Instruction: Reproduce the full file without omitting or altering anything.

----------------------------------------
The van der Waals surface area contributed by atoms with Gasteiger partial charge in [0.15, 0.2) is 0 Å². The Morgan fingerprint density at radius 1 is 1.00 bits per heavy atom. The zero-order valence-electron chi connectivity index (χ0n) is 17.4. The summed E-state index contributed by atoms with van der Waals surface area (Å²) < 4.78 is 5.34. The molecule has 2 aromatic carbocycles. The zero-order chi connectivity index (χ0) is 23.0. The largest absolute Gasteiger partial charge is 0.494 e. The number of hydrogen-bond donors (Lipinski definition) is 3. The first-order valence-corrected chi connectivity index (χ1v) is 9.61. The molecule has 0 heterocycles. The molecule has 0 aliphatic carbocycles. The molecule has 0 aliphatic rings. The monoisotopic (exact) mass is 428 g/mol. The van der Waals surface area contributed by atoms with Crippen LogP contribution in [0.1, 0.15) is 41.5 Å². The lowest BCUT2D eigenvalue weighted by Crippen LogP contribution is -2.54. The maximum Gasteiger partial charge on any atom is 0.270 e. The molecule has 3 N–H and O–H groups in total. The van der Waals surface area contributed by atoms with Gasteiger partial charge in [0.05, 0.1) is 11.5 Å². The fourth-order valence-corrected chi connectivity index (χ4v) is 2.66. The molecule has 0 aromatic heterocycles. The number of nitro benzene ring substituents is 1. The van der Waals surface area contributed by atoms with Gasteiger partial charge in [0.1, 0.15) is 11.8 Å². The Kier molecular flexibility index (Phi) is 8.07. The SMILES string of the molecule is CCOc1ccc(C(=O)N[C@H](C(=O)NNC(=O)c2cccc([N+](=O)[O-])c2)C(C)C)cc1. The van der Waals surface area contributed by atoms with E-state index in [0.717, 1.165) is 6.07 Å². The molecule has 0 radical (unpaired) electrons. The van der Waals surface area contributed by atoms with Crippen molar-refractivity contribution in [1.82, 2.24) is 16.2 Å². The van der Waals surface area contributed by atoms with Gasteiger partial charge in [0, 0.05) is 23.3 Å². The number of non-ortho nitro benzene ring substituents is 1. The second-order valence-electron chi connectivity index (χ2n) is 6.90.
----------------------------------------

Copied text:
The van der Waals surface area contributed by atoms with Gasteiger partial charge in [0.15, 0.2) is 0 Å². The Morgan fingerprint density at radius 1 is 1.00 bits per heavy atom. The zero-order valence-electron chi connectivity index (χ0n) is 17.4. The summed E-state index contributed by atoms with van der Waals surface area (Å²) < 4.78 is 5.34. The molecule has 2 aromatic carbocycles. The zero-order chi connectivity index (χ0) is 23.0. The largest absolute Gasteiger partial charge is 0.494 e. The number of hydrogen-bond donors (Lipinski definition) is 3. The first-order valence-corrected chi connectivity index (χ1v) is 9.61. The molecule has 0 heterocycles. The molecule has 0 aliphatic carbocycles. The molecule has 0 aliphatic rings. The monoisotopic (exact) mass is 428 g/mol. The van der Waals surface area contributed by atoms with Crippen LogP contribution in [0.1, 0.15) is 41.5 Å². The lowest BCUT2D eigenvalue weighted by Crippen LogP contribution is -2.54. The maximum Gasteiger partial charge on any atom is 0.270 e. The molecule has 3 N–H and O–H groups in total. The van der Waals surface area contributed by atoms with Gasteiger partial charge in [0.05, 0.1) is 11.5 Å². The fourth-order valence-corrected chi connectivity index (χ4v) is 2.66. The molecule has 0 aromatic heterocycles. The number of nitro benzene ring substituents is 1. The van der Waals surface area contributed by atoms with Gasteiger partial charge in [0.1, 0.15) is 11.8 Å². The Kier molecular flexibility index (Phi) is 8.07. The SMILES string of the molecule is CCOc1ccc(C(=O)N[C@H](C(=O)NNC(=O)c2cccc([N+](=O)[O-])c2)C(C)C)cc1. The van der Waals surface area contributed by atoms with E-state index in [0.717, 1.165) is 6.07 Å². The molecule has 0 radical (unpaired) electrons. The van der Waals surface area contributed by atoms with Crippen molar-refractivity contribution in [1.82, 2.24) is 16.2 Å². The van der Waals surface area contributed by atoms with Gasteiger partial charge in [0, 0.05) is 23.3 Å². The number of non-ortho nitro benzene ring substituents is 1. The second-order valence-electron chi connectivity index (χ2n) is 6.90.